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IELTS Speaking


IELTS Speaking Duration and Format

The Speaking Module takes between 11 and 14 minutes and consists of an oral interview between the candidate and an examiner. All interviews are recorded on audio cassette. The overall structure of the test is summarized below.

Introduction and interview

Part 1: 
Examiner introduces him/herself and confirms candidate's identity. Examiner interviews candidate using verbal questions selected from familiar topic frames.

Time: 4-5 minutes

In Part 1 candidates answer general questions about themselves, their homes/families, their jobs/studies, their interests, and a range of familiar topic areas. This part lasts between four and five minutes.

Individual long  turn

Part 2:
Examiner asks candidate to speak for 1-2 minutes on a particular topic based on written input in the form of a candidate task card and content-focused prompts. Examiner asks one or two questions to round- off the long turn.

Time: 3-4 minutes

In Part 2 the candidate is given a verbal prompt on a card and is asked to talk on a particular topic. The candidate has one minute to prepare before speaking at length, for between one and two minutes. The examiner then asks one or two rounding-off questions.(incl. 1 minute preparation time)

Two-way discussion

Part 3:
Examiner invites candidate to participate in discussion of a more abstract nature, based on verbal questions thematically linked to Part 2 topic.

Time: 4-5 minutes

In Part 3 the examiner and candidate engage in a discussion of more abstract issues and concepts which are thematically linked to the topic prompt in Part 2. The discussion lasts between four and five minutes.

IELTS Speaking Task Types

 The Speaking Module assesses whether candidates can communicate effectively in English. Research has shown that the speech functions which occur regularly in a candidate's output during the Speaking Test are:

Providing personal information,  Providing non-personal information,  Expressing opinions, Explaining, Suggesting, Justifying opinions, Speculating, Expressing a preference, Comparing, Summarizing, Conversation repair, Contrasting, Narrating and paraphrasing, and Analyzing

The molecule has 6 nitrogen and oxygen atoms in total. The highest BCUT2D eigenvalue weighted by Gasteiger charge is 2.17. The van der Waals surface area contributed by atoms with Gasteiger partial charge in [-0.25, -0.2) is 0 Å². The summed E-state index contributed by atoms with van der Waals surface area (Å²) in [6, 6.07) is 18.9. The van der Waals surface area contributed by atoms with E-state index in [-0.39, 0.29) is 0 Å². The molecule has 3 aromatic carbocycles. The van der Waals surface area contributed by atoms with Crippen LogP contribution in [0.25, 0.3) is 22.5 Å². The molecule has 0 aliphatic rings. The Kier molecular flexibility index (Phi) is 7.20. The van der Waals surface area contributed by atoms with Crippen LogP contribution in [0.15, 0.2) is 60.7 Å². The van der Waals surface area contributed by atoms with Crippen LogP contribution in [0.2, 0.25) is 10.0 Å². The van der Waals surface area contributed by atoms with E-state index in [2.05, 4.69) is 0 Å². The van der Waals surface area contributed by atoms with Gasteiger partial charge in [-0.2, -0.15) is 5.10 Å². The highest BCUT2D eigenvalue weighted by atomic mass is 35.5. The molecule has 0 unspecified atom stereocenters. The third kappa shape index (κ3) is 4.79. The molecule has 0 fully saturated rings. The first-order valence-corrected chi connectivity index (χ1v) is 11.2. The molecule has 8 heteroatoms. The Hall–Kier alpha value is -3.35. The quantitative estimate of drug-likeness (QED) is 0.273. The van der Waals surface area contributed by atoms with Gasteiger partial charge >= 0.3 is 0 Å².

Other speech functions may emerge during the test, but they are not forced by the test structure.

Marking and assessment

IELTS examiners are qualified teachers appointed as examiners by the test center and approved by British Councilor I ELTS Australia.Detailed performance descriptors have been developed which describe spoken performance at the nine IELTS bands, based on the following criteria. Scores are reported as whole bands only.

Fluency and Coherence

Fluency and Coherence refers to the ability to talk with normal levels of continuity, rate and effort and to link ideas and language together to form coherent, connected speech.

The key indicators of fluency are speech rate and speech continuity.

The key indicators of coherence are logical sequencing of sentences, clear marking of stages in a discussion, narration or argument, and the use of cohesive devices (e.g. connectors, pronouns and conjunctions) within and between sentences.

Lexical Resource

Lexical Resource refers to the range of vocabulary the candidate can use and the precision with which meanings and attitudes can be expressed.

The key indicators are the variety of words used, the adequacy and appropriacy of the words used and the ability to circumlocute (get round a vocabulary gap by using other words) with or without noticeable hesitation.

Grammatical Range and Accuracy

Grammatical Range and Accuracy refers to the range and the accurate and appropriate use of the candidate's grammatical resource.

The key indicators of grammatical range are the length and complexity of the spoken sentences, the appropriate use of subordinate clauses, and the range of sentence structures, especially to move elements around for information focus.

The key indicators of grammatical accuracy are the number of grammatical errors in a given amount of speech and the communicative effect of error.


Pronunciation refers to the ability to produce comprehensible speech to fulfil the speaking test requirements.

The key indicators will be the amount of strain caused to the listener, the amount of the speech which is unintelligible and the noticeability of L 1 influence.